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New Air Travel Rules

Man Stands In Xray Scanner At Airport Security With TSA Agent Nearby, New Rules For Flying And Airport Security

MARY SCHWALM/AP PHOTO

Rapiscan System's full-body scanners will soon become a thing of the past.

Sometimes air-travel security feels like such a hassle that you wonder why you didn't just drive to your destination. Before loading up the car, though, you should know that some of the new Transportation Security Administration (TSA) guidelines might just accelerate airport security lines. Here's a rundown of recent changes to the airport security rules.

1. Age, Rank and Status Have Perks

The biggest change is a rule put into play late in 2012 that allows passengers who are 75 and older, 12 and younger, and members of the military to keep on their shoes and light jackets while passing through security. Of course, everyone still has to empty his or her pockets of any metal objects (and, just to save time, it's probably best to empty them entirely). But the new policies do make things less cumbersome for older people, parents and grandparents, and help keep those snaking TSA lines moving.

In addition, the TSA's PreCheck program continues to expand. It's true that the program primarily benefits travelers who fly almost as often as they drive and that it's currently associated with only five airlines operating from select airports (with more on the horizon). But those who've qualified for and enrolled in the program don't always have to remove their shoes, belts, jackets and laptops at security — and, once again, this speeds things up for everyone.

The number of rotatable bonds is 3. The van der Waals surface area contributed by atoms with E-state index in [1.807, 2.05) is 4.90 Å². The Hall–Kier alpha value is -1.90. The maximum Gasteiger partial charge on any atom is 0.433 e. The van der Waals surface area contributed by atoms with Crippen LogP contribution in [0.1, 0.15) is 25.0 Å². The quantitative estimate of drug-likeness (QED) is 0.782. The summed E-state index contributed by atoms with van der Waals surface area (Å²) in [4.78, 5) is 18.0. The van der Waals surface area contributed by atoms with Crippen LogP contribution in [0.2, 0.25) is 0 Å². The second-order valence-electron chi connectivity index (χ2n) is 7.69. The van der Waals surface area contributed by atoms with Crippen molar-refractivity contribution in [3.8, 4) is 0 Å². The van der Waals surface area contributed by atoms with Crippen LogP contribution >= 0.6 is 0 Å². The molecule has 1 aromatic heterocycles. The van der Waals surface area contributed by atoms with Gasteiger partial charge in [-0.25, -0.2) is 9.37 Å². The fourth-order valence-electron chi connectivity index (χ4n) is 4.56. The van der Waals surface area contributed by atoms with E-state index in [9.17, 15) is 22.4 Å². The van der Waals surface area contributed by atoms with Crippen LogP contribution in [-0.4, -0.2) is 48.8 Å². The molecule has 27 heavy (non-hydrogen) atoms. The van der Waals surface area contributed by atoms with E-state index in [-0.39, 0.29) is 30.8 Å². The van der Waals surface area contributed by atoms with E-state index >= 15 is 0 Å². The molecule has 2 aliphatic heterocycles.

2. Scanning Gets Streamlined

Another big change is the removal of Rapiscan System's "backscatter" body-scanning machines (the ones that look like two big blue blocks). The TSA terminated its contract with the company after it failed to revise its too-revealing body scan software. In other words, all the hullabaloo about the machines capturing "naked" pictures of passengers was justified — and the TSA has essentially admitted it.

By June 2013, the TSA returned to using millimeter-wave units (the big freestanding domed gates) to scan using Automated Target Recognition (ATR) software, which produces generic body outlines to detect any metallic and nonmetallic items of note. A recent TSA statement said the system would mean "faster lanes for the traveler and enhanced security. As always, use of this technology is optional."

Now, as before, you can refuse a body scan by X-ray — without having to cite a reason — and opt instead for a pat-down by a same-gender TSA agent. Note, though, that pat-downs include a cursory body wipe to scan for chemicals and that even something as innocuous as pain-relieving cream could set off an alarm, prompting a more thorough pat-down in a private room. The upshot? Budget in extra time if you opt for pat-downs.

3. Research and Planning Still Help

Seamless air-travel experiences begin before you show up at the airport. As there's no end in sight for alterations to TSA air-travel mandates and the addition of airline penny-pinching policies, keeping abreast of developments will help you reduce stress and save time and money. Visit the websites of the TSA and the U.S. State Department for the latest information. (You also can call the TSA at 866-289-9673 daily during extended business hours, seven days a week.) Likewise, check your airline's latest luggage and fee policies before each flight. Even if your last trip was only a month ago, these policies may have changed.

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